City uses self-help to keep up streets

Preservation project aims to prevent later problems

April 21, 2004|By Laura Vozzella | Laura Vozzella,SUN STAFF

Hoping to keep Baltimore's streets from becoming minefields of axle-bending potholes, the city launched a program yesterday designed to better maintain the city's roadways - and avoid having to completely rebuild them.

To underscore the effort, called the "pavement preservation" program, Mayor Martin O'Malley hopped aboard a piece of heavy equipment and paved a stretch of South Clinton Street in Canton.

A crew from the city Department of Transportation will mill and pave about 7 miles of roadway across the city during the next few months under the initiative, which is intended to stop streets from deteriorating so badly that they need more extensive - and more costly - work.

While the city pays private contractors $200 to $250 per square yard to rebuild streets, it will cost Baltimore $8 to $10 per square yard to have city crews resurface them, said Alfred H. Foxx, director of the transportation department.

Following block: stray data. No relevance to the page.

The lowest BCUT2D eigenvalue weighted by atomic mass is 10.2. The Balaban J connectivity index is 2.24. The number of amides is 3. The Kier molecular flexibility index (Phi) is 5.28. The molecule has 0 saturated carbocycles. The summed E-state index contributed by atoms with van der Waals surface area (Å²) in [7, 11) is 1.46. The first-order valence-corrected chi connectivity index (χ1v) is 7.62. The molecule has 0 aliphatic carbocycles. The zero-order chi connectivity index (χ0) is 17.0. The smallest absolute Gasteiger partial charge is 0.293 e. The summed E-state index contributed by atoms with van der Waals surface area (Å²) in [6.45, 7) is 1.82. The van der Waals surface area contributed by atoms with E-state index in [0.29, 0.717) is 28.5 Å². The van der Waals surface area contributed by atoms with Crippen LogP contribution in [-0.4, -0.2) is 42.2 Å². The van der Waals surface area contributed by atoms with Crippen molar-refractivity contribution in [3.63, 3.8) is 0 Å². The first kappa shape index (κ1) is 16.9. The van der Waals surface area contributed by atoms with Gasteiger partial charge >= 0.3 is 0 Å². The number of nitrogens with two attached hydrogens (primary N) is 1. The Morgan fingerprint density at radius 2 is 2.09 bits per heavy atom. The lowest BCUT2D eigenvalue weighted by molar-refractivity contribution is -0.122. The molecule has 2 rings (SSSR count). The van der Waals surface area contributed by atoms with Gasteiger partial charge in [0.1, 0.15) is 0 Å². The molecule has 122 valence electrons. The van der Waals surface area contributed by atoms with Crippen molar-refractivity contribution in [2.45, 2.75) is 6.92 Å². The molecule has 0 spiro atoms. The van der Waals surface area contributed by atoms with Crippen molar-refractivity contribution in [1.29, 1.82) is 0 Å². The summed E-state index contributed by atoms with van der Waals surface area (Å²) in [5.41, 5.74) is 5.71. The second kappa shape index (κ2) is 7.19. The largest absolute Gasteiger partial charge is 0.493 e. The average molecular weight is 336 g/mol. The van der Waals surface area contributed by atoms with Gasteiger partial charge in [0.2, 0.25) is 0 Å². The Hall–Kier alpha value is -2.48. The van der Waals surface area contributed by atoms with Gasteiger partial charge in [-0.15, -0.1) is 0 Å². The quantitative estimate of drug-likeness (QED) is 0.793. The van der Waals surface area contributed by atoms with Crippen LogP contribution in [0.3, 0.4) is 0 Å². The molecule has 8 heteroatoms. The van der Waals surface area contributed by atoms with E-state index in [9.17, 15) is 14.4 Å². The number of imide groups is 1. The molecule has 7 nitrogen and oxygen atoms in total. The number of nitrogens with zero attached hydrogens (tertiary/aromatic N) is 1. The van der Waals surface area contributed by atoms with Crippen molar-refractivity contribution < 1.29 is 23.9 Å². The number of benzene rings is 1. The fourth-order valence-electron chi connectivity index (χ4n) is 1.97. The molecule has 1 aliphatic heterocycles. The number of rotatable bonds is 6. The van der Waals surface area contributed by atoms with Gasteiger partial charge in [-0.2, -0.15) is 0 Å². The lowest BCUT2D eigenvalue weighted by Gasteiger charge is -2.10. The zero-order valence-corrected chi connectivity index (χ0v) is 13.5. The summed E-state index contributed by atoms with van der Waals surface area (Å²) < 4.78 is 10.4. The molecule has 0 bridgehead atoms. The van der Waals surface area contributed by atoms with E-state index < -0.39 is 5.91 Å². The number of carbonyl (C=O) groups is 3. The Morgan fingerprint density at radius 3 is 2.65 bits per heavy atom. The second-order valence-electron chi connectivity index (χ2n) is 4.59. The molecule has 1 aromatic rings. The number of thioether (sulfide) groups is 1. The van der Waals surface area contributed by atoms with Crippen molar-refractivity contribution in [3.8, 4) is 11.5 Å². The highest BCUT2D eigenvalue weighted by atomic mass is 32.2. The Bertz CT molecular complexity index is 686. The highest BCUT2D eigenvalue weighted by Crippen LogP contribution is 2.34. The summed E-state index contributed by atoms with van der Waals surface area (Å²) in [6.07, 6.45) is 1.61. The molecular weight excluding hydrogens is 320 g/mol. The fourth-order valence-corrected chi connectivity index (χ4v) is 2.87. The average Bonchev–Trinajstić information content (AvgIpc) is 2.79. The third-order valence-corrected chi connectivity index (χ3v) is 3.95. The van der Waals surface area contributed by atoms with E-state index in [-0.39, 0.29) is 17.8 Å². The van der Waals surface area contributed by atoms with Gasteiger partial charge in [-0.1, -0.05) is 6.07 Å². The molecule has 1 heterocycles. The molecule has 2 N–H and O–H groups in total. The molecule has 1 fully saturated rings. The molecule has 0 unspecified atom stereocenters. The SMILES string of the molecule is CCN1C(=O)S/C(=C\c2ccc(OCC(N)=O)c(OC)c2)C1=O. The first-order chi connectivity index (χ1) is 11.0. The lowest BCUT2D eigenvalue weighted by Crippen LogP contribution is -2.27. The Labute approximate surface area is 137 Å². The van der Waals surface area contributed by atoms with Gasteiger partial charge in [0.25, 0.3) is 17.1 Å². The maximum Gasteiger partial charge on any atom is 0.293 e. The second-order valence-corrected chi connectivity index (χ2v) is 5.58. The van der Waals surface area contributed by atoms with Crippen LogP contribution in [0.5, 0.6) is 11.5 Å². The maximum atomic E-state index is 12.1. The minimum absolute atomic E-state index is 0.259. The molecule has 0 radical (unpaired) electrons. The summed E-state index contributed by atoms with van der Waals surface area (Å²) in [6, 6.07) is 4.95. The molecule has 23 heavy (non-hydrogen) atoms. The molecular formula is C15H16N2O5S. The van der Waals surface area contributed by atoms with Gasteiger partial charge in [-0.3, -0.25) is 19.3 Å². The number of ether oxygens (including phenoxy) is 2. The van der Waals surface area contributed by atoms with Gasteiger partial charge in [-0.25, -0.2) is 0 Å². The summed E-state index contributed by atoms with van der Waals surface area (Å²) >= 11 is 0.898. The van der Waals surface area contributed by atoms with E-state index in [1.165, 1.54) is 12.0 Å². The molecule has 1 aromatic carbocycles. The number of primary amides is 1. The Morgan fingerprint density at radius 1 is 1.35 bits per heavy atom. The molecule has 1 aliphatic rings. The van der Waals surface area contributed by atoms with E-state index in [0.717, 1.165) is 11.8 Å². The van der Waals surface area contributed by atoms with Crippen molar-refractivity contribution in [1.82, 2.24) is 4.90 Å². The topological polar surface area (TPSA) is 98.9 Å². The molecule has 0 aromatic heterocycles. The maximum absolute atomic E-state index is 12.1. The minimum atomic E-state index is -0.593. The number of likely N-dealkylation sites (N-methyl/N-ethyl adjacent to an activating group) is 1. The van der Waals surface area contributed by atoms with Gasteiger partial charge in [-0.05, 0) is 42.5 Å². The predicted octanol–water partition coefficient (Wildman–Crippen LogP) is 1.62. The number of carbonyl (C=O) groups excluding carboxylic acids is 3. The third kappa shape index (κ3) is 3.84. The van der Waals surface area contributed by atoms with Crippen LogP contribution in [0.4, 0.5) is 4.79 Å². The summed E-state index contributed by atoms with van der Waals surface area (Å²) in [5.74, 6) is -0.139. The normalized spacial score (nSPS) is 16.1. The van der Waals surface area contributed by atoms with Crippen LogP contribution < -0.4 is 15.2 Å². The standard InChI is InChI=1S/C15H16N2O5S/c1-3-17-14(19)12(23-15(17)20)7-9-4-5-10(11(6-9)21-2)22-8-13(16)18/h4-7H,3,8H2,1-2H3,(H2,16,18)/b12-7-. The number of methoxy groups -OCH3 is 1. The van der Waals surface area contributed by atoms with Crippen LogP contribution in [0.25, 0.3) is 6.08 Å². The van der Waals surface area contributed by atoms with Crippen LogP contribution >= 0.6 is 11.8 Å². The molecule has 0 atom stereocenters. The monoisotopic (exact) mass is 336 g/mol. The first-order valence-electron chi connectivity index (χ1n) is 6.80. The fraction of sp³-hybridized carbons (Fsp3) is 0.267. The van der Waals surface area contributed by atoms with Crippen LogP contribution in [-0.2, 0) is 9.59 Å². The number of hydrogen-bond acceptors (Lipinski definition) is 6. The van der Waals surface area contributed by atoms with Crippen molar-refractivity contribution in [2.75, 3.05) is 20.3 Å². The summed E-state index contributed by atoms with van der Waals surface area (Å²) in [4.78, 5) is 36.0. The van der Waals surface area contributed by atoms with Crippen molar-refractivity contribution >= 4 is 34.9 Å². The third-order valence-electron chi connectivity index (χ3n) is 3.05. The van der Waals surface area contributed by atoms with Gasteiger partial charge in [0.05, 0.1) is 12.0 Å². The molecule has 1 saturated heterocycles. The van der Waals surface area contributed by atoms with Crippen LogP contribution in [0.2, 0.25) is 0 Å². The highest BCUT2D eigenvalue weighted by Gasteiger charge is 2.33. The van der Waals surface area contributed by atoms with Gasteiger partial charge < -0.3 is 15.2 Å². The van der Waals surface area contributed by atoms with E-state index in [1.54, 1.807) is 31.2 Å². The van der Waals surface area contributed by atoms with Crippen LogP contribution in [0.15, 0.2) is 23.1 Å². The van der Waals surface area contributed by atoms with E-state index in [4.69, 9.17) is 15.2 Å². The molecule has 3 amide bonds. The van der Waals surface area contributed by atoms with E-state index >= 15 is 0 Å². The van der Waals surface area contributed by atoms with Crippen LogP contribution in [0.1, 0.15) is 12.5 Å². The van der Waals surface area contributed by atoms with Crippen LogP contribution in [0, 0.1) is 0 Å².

"We know that we can do it cheaper than the contractors can do it, so the city gets more bang for the buck," Foxx said.

The city, which has 1,900 miles of roadway, will have to spend $81 million this year to rebuild some streets from the roadbed up, officials said. That work will be done by contractors.

The cost of the new program is estimated at about $1 million and will come out of the department's $50 million highway maintenance budget, said Tony Wallnofer, chief of the transportation maintenance division. A crew of about 20 workers, pulled from other jobs within the department, will perform the work, officials said.

Noting the toll that two tough winters have taken on city roads, O'Malley announced the program in the warm morning sun at Clinton and Dillon streets in a neighborhood of rowhouses.

"Today, I'm very happy to say winter is over, and now it's time to get to work on our roads," O'Malley said before pulling an orange work vest over his blue dress shirt and climbing atop a paver, also known as a "box."

The mayor inched the machine north on Clinton Street, dumping asphalt along the way under the supervision of Brian Lubinski, a heavy-equipment operator.

"He did good," Lubinski said afterward. "We're ready to hire him and put him on the box."

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